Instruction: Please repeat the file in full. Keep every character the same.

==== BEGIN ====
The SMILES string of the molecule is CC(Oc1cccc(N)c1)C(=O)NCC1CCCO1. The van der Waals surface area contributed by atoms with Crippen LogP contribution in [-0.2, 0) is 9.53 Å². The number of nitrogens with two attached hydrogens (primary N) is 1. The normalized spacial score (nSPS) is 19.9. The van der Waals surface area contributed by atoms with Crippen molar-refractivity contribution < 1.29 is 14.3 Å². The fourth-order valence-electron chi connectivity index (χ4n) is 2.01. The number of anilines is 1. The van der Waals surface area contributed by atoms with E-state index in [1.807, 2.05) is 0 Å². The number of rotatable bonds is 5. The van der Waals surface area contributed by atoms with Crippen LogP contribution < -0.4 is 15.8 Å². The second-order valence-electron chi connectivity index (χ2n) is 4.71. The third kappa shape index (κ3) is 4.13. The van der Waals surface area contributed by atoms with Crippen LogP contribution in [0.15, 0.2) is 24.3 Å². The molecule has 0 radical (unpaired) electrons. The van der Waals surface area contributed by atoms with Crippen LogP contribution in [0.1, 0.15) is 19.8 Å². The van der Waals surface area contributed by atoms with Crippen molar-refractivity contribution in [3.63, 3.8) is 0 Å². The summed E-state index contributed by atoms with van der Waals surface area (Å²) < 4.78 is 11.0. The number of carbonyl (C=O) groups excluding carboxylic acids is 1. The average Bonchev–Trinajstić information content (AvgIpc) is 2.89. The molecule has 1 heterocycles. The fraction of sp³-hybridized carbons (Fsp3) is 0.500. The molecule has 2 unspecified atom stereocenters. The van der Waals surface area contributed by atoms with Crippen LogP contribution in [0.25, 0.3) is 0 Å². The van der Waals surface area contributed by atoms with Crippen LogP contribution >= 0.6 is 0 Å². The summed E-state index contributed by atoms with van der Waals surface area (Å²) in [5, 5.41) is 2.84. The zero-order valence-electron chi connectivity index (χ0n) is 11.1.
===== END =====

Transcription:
The SMILES string of the molecule is CC(Oc1cccc(N)c1)C(=O)NCC1CCCO1. The van der Waals surface area contributed by atoms with Crippen LogP contribution in [-0.2, 0) is 9.53 Å². The number of nitrogens with two attached hydrogens (primary N) is 1. The normalized spacial score (nSPS) is 19.9. The van der Waals surface area contributed by atoms with Crippen molar-refractivity contribution < 1.29 is 14.3 Å². The fourth-order valence-electron chi connectivity index (χ4n) is 2.01. The number of anilines is 1. The van der Waals surface area contributed by atoms with E-state index in [1.807, 2.05) is 0 Å². The number of rotatable bonds is 5. The van der Waals surface area contributed by atoms with Crippen LogP contribution < -0.4 is 15.8 Å². The second-order valence-electron chi connectivity index (χ2n) is 4.71. The third kappa shape index (κ3) is 4.13. The van der Waals surface area contributed by atoms with Crippen LogP contribution in [0.15, 0.2) is 24.3 Å². The molecule has 0 radical (unpaired) electrons. The van der Waals surface area contributed by atoms with Crippen LogP contribution in [0.1, 0.15) is 19.8 Å². The van der Waals surface area contributed by atoms with Crippen molar-refractivity contribution in [3.63, 3.8) is 0 Å². The summed E-state index contributed by atoms with van der Waals surface area (Å²) < 4.78 is 11.0. The number of carbonyl (C=O) groups excluding carboxylic acids is 1. The average Bonchev–Trinajstić information content (AvgIpc) is 2.89. The molecule has 1 heterocycles. The fraction of sp³-hybridized carbons (Fsp3) is 0.500. The molecule has 2 unspecified atom stereocenters. The van der Waals surface area contributed by atoms with Crippen LogP contribution in [0.25, 0.3) is 0 Å². The van der Waals surface area contributed by atoms with Crippen LogP contribution >= 0.6 is 0 Å². The summed E-state index contributed by atoms with van der Waals surface area (Å²) in [5, 5.41) is 2.84. The zero-order valence-electron chi connectivity index (χ0n) is 11.1.